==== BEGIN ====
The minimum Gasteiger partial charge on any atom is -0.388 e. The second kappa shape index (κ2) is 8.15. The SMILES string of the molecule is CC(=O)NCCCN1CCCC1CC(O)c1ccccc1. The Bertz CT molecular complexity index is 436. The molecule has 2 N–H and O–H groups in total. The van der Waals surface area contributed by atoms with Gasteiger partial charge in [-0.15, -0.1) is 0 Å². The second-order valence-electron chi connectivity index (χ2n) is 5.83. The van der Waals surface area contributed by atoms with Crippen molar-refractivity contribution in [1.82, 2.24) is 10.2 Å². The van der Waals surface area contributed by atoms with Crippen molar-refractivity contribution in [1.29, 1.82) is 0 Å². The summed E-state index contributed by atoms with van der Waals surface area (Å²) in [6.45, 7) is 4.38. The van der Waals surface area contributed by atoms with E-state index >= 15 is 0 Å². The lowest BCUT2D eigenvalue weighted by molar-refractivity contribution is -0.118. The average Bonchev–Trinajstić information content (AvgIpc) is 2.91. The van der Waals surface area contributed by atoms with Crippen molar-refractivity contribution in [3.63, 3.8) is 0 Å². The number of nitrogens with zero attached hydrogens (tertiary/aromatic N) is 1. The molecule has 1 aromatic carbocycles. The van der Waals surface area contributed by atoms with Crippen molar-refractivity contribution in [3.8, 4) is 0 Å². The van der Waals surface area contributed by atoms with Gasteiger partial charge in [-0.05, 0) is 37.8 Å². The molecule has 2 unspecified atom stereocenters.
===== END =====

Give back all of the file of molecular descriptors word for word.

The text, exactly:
The minimum Gasteiger partial charge on any atom is -0.388 e. The second kappa shape index (κ2) is 8.15. The SMILES string of the molecule is CC(=O)NCCCN1CCCC1CC(O)c1ccccc1. The Bertz CT molecular complexity index is 436. The molecule has 2 N–H and O–H groups in total. The van der Waals surface area contributed by atoms with Gasteiger partial charge in [-0.15, -0.1) is 0 Å². The second-order valence-electron chi connectivity index (χ2n) is 5.83. The van der Waals surface area contributed by atoms with Crippen molar-refractivity contribution in [1.82, 2.24) is 10.2 Å². The van der Waals surface area contributed by atoms with Crippen molar-refractivity contribution in [1.29, 1.82) is 0 Å². The summed E-state index contributed by atoms with van der Waals surface area (Å²) in [6.45, 7) is 4.38. The van der Waals surface area contributed by atoms with E-state index >= 15 is 0 Å². The lowest BCUT2D eigenvalue weighted by molar-refractivity contribution is -0.118. The average Bonchev–Trinajstić information content (AvgIpc) is 2.91. The van der Waals surface area contributed by atoms with Crippen molar-refractivity contribution in [3.63, 3.8) is 0 Å². The number of nitrogens with zero attached hydrogens (tertiary/aromatic N) is 1. The molecule has 1 aromatic carbocycles. The van der Waals surface area contributed by atoms with Crippen molar-refractivity contribution in [3.8, 4) is 0 Å². The van der Waals surface area contributed by atoms with Gasteiger partial charge in [-0.05, 0) is 37.8 Å². The molecule has 2 unspecified atom stereocenters.